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Michael Goodine

Joined 1 year, 5 months ago

I read quite a lot. Mostly fiction, but some non-fiction related to my work.

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A guide for students preparing for the TOEFL iBT, a test of English proficiency.

Review of 'Skills for the TOEFL iBT Test' on 'GoodReads'

4 stars

A couple of notes before I begin: First, I am only reviewing the writing section of this book, since that is my area of expertise. The reading section looks fine but I could be wrong. Second, this book is based on the version of the TOEFL offered before August 1, 2019. The test changed a bit on that date. Most of the content in the book is still fine, but be aware of the new format of the test.

And now, the review: I like this book just as much as I like the matching speaking and listening book from Collins. Like that book, this title is incredibly accurate in its depictions of TOEFL questions. Indeed, I have never seen a printed book with such accurate TOEFL integrated writing questions. There are only five samples, but they are all perfectly designed to match the real test. In each of them …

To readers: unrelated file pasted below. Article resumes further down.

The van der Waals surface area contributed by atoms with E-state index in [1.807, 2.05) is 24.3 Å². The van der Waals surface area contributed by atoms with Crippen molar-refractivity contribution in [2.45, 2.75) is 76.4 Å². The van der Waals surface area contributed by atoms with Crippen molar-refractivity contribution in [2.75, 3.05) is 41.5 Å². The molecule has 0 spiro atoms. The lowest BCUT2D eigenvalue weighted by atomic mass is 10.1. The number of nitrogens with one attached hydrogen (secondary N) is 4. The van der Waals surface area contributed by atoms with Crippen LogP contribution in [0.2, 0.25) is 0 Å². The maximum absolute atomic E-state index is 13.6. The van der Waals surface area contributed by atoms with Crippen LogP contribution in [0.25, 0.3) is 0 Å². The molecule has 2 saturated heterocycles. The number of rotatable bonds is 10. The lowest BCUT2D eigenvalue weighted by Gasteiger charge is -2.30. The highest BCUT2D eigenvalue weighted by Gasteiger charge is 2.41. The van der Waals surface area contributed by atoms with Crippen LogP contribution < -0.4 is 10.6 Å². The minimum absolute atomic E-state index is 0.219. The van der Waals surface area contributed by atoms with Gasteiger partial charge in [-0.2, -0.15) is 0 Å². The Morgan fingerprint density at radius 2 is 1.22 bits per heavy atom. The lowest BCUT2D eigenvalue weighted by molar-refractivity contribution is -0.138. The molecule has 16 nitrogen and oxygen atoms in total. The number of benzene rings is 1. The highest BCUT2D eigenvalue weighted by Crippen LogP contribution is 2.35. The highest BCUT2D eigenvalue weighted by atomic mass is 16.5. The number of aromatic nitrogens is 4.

The fabulous riverboat (1971, Putnam) 3 stars

The Fabulous Riverboat is a science fiction novel by American writer Philip José Farmer, the …

Review of 'The fabulous riverboat' on 'GoodReads'

4 stars

In honor of the 50th anniversary of the first Riverworld book, I'm continuing my reexamination of the series.

"The Fabulous Riverboat" is the second book in the series, and it has a somewhat confusing publication history. The story here was originally published in four parts - two parts in 1967 and more two parts in 1971 (all in "If" Magazine). These parts were combined (and somewhat revised) for the book-length version, which was also published in 1971... the same year as "To Your Scattered Bodies Go" (the first book in the series).

Do you got all that?

I wonder if Hugo voters who named "To Your Scattered Bodies Go" best novel gave Farmer credit for the second book as well. It did beat out a very deserving novel by Ursula K Le Guin.